Those buying or renting a new home may be attracted to properties that allow them to walk to work or use micromobility options (such as bikes or scooters). We carried out some analysis identifying walk to work hotspots in London, resulting in the map seen below.

These changes in commuting patterns and workplace trends can allow CPG marketers to ensure that their products are stocked within the right store locations according to where their target consumer base is now living, working, and travelling.

How can Distribution Management & POS Strategy be spatially optimized?

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5. Drastic behavioral changes

CPG brands are targeting completely new segments or audiences that they haven’t targeted before which requires new data bringing together online and offline behavior. For example, new segments of shoppers who would never normally have bought their groceries through online platforms such as Ocado or Instacart are turning to e-commerce. This means looking beyond solely social media and including first party data from websites, customer relationship management (CRM), and data management platforms (DMP).

CPG has traditionally been on the outside when it comes to social media, given the historical disconnect between offline behavior and online sentiment. Therefore this gives them the opportunity to use location data in a new way as it relates to their business.

Using Dstillery’s behavioral data can bring these digital based audiences to the physical world for geospatial analysis, thus expanding and enhancing first party data. An example can be seen below using their Online Shoppers audience index.

6. New transit preferences

With lockdown policies in a state of flux around the world, certain demographics are opting to avoid mass transit and use ridesharing more or buy a vehicle. This means that there are changing demographics being exposed to roadside media. With many leaving cities for second homes or selling up there is also increased value for less urban outdoor media. This can change pricing strategies entirely which would be of great interest to many CPG brands.

Graphs showing emptying roads due to lockdown policies

7. Physical brick & mortar data must be real-time

With the highstreet now declining at a much faster rate, retailers are consolidating site networks and opting for curbside collection formats. Quick service restaurants (QSR) & higher-end restaurants are opting to increase the number of ghost kitchens serving their delivery business. Changing behavior of typical Point of Interest (POI) visitors (universities, hospitals, schools, parks) is critical data for CPG marketers evolving their strategies.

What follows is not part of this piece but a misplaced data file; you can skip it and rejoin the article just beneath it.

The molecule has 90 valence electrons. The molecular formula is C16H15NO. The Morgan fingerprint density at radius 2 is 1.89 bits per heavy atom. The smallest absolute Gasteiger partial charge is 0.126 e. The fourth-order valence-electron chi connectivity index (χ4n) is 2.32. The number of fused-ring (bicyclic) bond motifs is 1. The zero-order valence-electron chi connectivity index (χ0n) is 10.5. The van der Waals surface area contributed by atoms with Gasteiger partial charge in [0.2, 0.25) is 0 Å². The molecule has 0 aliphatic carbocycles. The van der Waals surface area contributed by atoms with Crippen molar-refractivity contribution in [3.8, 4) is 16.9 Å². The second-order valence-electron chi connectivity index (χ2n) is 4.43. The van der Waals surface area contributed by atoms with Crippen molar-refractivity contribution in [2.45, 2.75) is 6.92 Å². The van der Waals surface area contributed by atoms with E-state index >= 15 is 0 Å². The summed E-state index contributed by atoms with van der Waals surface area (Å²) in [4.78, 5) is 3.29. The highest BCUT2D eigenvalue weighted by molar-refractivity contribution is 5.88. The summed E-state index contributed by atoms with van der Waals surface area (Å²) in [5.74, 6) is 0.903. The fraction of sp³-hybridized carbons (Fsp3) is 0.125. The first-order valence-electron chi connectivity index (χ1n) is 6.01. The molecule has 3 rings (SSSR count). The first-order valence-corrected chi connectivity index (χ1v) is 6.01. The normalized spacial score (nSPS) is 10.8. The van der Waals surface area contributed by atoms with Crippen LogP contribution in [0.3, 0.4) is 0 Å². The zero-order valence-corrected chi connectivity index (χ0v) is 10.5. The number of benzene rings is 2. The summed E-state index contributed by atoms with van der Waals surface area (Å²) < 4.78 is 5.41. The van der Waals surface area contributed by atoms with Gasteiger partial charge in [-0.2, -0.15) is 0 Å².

POI data from February will be significantly out of date so having access to accurate and frequently updated data is paramount. Given the high rate at which stores are closing, POI data needs to reflect that change. The most successful CPG companies are combining different sources of data (e.g., Pitney Bowes, HERE, OpenStreetMap, and scraping data from other sites) to get a holistic view of the locations of where POIs actually are.

360 View of Consumers

To tell the right stories in the right place, CPG marketers are going to need a 360 degree view of consumers by evolving their analytics by considering these reasons and taking advantage of the detailed techniques and data.

360 degree view of consumers showing all data considerations

During the webinar over half of the attendees reported that they were using 5 or more third party data providers which as we’ve outlined is increasingly important but can also cause issues and time delays during the processes of finding, curating, validating, and negotiating. Using spatial data catalogs can save time on data discovery and reduce costs by including all relevant spatial data in one place including population, demographics, purchasing power, credit card transactions, points of interest, climate, road traffic, and more.

With a Business Intelligence (BI) platform you can likely figure out where your target consumer group are hanging out (which historically was fine for the CPG industry) but a Location Intelligence (LI) platform will help you discover why there & how their behavior may change over the next crucial 6 months.

EU Flag This project has received funding from the European Union's Horizon 2020 research and innovation programme under grant agreement No 960401.
About the author
Florence Broderick

Flo is the Chief Marketing Officer at CARTO, leading our Demand Generation, Content, Product Marketing and SDR teams to translate the value of Location Intelligence to existing and prospective clients, generating demand for spatial analysis use cases on our platform. Prior to joining CARTO, Flo was Global Head of Marketing and Communications for LUCA, Telefónica's specialist Big Data unit.